Is America in decline?

With his campaign in the throes of its death rattle, a frustrated Marco Rubio recently lamented that modern media covers politics largely as entertainment. The ill-fated Rubio is correct, but there are greater machinations at play here that signal a more troubling reality. Media doesn’t cover politics just as entertainment: Everything is now entertainment, because America may very well be in moral, political and intellectual decline.

This assertion is not to say that the country has just now reached a point where it rests on pillars of depravity. The unforgettable slaughter of indigenous Americans, enslavement of Africans, marginalization of women, persecution of immigrants, religious intolerance, segregation, homophobia, maddening incarceration rates, creation and condemnation of the poor, military interventions, empire building reminiscent of Rome, and other atrocities prove America’s moral compass has not always pointed true.

All the while, some Americans have resisted. From Lydia Maria Child to Shirley Chisholm, that resistance has been present. It is needed now just as much as ever. The brief mention of Rome is not accidental. Not only does the United States flex a level of military muscle relative to the rest of the world not seen since the apex of the Roman Empire, it has become the modern Rome in other troubling ways as well. In “Twilight of American Culture,” Morris Berman makes a convincing argument that America resembles ancient Rome not only by imposing itself on the rest of the world militarily, but also by entertaining its population to death at home.

Berman notes that America is developing into Rome immediately preceding its decline in four key ways. Both experienced: (1) accelerating social and economic inequality; (2) declining marginal returns with regard to investment in organizational solutions to socioeconomic problems; (3) rapidly dropping levels of literacy, critical understanding and general intellectual awareness; and (4) spiritual death — the emptying out of cultural content and the freezing of it in formulas (clichés, media slogans, political sound-bites, etc.).

Berman opines in one of his most powerful passages that once a nation reaches this point, the “culture no longer believes in itself, so it typically undertakes phony or misguided wars, or promotes its symbols and slogans all the more. As the organizational costs rise, yielding increasingly smaller benefits, so does the formalism, the pomp and circumstance. Just as the jaded crowds of ancient Rome zoned out on bread and circuses, Hollywood makes Rocky-type films, rerunning tired old formulas, but nevertheless, these are box office hits. And gladiatorial extravaganzas, as well as the ‘Rambofication’ of culture, are sure signs of spiritual death.”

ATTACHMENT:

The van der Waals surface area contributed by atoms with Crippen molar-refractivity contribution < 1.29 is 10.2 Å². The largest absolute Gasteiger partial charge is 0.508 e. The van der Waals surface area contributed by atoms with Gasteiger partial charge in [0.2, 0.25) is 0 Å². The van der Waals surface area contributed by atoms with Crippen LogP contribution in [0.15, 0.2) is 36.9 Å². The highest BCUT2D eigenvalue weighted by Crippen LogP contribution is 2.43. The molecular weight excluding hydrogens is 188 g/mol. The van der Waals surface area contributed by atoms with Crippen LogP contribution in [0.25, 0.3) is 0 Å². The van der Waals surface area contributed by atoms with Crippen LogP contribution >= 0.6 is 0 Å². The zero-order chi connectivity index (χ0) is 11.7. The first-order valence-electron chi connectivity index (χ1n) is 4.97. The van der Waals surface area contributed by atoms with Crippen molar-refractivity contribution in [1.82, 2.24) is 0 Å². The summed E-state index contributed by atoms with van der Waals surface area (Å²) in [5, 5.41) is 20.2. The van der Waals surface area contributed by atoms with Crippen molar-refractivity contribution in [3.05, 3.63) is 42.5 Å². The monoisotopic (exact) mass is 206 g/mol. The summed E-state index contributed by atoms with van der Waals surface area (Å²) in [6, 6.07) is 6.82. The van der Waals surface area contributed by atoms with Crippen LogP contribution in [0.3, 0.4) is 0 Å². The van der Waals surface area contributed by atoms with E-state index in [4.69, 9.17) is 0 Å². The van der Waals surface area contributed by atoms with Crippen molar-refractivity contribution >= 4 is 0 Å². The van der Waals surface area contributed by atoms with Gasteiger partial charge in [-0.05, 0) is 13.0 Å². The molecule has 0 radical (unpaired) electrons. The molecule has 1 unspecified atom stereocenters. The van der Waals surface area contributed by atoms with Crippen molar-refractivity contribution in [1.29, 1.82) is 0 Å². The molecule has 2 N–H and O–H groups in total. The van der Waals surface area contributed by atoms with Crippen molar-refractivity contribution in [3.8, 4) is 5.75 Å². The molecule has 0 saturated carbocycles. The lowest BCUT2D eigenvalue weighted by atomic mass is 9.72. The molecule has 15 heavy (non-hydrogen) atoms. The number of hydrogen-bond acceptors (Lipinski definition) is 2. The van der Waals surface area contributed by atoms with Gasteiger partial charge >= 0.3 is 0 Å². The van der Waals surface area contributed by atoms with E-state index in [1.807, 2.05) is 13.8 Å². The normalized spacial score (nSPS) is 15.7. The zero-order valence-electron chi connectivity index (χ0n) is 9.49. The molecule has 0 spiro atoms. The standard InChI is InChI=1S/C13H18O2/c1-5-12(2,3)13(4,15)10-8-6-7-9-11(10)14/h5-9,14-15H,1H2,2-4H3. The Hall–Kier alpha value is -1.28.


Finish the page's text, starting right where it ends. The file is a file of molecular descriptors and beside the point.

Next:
The spiritual death of America has obvious political consequences. The fascination with an entertainer as presidential candidate and attacking one another at political rallies make sense. This theory’s critics will say there is nothing new about this. To a degree, they are correct. To be sure, fisticuffs have been a part of American politics for a long time. For example, people openly fought at debates between Illinois senate candidates Abraham Lincoln and Stephen Douglas as they sparred over slavery in 1858. The problem now is there is no Lincoln in the political field. The clashes at Donald Trump rallies are not isolated spectacles — America itself has become spectacle.

In this melee, a large percentage of citizens have lost faith in politics altogether. Those who are still engaged are searching for footing. Sadly, neither major political party has offered solid ground for some time. The unfortunate legacies of Bill Clinton’s triangulation and the Democratic Leadership Council’s fascination with appealing to a “broader base” all but decimated the left wing of the party and rendered it little more than a smoldering husk. Meanwhile, Republicans and their simplistic rhetoric, class-based policy making, race baiting, and nauseatingly xenophobic political agendas have become increasingly retrograde and toxic.

In this environment of foolish myopia, narrow political dogma, narcissism, and cultural death, men like Trump rise and reason and hope fall. So, here we are. This is our lot. But just as Trump has energized the most wanton elements on the right, Bernie Sanders and others are forcing the Democrats’ hand and awakening millions of disaffected progressives on the other side. What I and other independents on the left are saying to the Democrats is simple, “Stand up and fight, damn you!” And if the conservatives are right and God is really screwed up enough to be on their side (which I doubt) — fight Him, too!

Ricky L. Jones is chair of Pan-African Studies at the University of Louisville. Follow him on Twitter @DrRickyLJones.